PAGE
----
You see that is what we use, us potters, just a bunch of ground rock. Over and over I read how elemental ceramics is. Just how abundant the material is. Silica being what the earth’s crust is made of and all. I have been reassured again and again that the clay is readily available that the stuff of my practice isn’t going anywhere, however, I have yet o find a quarry near by . The fuel used, now that is another question. But aye, this post is quickly becoming one that ought be entitled “issue” not “techno”. As a theme, the corroding of feldspar rock (our earth’s surface) gives all the materials needed in ceramics. Just all in different states of decomposition.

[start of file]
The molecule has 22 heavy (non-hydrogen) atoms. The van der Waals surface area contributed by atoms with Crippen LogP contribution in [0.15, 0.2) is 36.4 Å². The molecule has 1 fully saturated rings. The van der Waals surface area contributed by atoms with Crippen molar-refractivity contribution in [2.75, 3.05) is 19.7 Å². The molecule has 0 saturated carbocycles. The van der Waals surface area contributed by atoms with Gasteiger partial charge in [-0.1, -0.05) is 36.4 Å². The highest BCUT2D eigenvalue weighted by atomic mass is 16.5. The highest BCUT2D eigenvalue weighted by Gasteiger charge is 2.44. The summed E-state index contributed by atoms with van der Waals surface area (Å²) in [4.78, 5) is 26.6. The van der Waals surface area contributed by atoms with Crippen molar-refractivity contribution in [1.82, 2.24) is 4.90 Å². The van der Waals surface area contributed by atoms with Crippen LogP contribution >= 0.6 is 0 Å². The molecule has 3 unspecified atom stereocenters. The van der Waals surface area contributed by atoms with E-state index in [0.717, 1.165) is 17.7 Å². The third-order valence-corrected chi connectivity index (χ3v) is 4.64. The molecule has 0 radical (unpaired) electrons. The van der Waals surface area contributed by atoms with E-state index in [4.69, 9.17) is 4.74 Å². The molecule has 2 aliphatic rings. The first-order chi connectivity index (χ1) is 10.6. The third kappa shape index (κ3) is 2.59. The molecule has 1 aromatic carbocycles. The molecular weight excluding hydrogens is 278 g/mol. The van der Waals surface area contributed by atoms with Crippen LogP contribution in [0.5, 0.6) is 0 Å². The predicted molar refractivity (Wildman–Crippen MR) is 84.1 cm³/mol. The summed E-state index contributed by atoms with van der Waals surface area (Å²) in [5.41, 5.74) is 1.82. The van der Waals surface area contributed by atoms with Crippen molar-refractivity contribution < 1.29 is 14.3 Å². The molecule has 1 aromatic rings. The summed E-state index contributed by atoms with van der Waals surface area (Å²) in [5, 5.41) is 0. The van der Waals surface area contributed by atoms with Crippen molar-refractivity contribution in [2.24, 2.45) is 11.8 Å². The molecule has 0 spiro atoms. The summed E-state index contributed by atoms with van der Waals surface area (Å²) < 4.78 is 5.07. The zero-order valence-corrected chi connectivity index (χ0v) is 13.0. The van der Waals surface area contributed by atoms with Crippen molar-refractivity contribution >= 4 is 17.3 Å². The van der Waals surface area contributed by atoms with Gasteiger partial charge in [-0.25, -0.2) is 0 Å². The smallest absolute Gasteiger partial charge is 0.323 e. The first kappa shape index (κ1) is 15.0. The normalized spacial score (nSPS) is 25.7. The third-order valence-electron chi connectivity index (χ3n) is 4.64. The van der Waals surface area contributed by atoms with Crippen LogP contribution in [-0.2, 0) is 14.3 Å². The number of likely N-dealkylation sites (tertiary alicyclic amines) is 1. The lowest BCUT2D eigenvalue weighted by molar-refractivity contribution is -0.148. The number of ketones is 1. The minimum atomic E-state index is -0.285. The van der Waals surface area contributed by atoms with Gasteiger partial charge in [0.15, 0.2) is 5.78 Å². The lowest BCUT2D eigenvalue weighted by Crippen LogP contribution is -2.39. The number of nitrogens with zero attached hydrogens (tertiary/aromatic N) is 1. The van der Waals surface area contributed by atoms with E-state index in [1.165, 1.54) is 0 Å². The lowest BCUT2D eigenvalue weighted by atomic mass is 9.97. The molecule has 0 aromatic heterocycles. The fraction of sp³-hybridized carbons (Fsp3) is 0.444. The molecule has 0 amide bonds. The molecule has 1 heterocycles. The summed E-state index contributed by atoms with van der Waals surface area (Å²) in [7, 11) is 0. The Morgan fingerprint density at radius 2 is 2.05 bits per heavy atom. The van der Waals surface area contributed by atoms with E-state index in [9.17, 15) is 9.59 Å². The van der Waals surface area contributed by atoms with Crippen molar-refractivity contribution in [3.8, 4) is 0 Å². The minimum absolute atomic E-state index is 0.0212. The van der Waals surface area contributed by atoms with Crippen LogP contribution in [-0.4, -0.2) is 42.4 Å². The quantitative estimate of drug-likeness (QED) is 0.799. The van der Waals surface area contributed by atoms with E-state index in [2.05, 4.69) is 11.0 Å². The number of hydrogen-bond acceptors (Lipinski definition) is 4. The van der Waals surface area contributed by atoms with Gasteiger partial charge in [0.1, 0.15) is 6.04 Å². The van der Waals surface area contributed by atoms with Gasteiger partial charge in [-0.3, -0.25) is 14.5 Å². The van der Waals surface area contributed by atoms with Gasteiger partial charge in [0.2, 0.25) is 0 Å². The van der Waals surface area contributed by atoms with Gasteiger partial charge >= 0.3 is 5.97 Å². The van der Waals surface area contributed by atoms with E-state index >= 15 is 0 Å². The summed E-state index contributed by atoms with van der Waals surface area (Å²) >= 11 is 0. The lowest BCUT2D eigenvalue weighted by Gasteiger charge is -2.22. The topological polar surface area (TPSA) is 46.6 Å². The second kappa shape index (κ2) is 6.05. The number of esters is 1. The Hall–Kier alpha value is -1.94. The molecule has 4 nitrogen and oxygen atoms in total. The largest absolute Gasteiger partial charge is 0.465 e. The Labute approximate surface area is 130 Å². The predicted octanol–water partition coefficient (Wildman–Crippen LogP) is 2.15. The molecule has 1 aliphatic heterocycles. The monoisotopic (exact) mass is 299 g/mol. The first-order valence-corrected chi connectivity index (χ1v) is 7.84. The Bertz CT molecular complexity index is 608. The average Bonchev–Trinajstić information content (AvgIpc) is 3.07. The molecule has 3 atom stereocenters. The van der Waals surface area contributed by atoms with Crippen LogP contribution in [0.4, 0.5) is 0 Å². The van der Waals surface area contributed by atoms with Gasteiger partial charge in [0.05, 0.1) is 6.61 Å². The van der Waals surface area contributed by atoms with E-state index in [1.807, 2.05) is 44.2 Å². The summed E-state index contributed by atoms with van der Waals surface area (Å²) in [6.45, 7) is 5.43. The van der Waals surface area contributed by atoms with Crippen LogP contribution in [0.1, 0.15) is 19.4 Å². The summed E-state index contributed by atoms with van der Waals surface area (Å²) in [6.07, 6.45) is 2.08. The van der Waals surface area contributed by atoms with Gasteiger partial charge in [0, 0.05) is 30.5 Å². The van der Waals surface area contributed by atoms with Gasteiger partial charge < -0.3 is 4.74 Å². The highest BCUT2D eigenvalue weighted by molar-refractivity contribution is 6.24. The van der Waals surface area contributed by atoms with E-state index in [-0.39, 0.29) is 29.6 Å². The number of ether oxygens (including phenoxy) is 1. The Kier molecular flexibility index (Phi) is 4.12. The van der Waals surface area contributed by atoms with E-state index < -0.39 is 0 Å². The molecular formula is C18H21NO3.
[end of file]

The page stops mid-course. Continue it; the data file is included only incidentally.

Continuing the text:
A thing, silica based clay, when formed and fired is turned back to rock and permanent. It is this transformation that is the most shocking and hardest to deal with esthetically and physically and philosophically. The qualities of a soft supple fresh clay item can’t be farther from the end result. The actually material changes and with it every quality and feeling associated with the old object. For it has dawned on me that as potter that on the road to a final object you make many objects of very different sensibilities. Meaning any ceramics object its self can be a story of transformation. I am always captivated in the striations on mountainsides. Different layers of earth composed of slightly different elements and crushed to various degrees over the years (it is no wonder my photo albums are jammed packed with snapshots of rocks). If you walk into my shed right now. You will find two big shelves lined with brick and Rubbermaid containers holding various powdery substances. Just waiting to be subjected to heat and fused back into something more substantial. I laugh remembering Gail Nichols saying she it just making rocks (in actuality she is voluptuous sculpture forms that resemble rocks). But we are all just making rocks. It is thus a good idea to take a good luck at various rocks in their whole state. Take a look at quartz for example.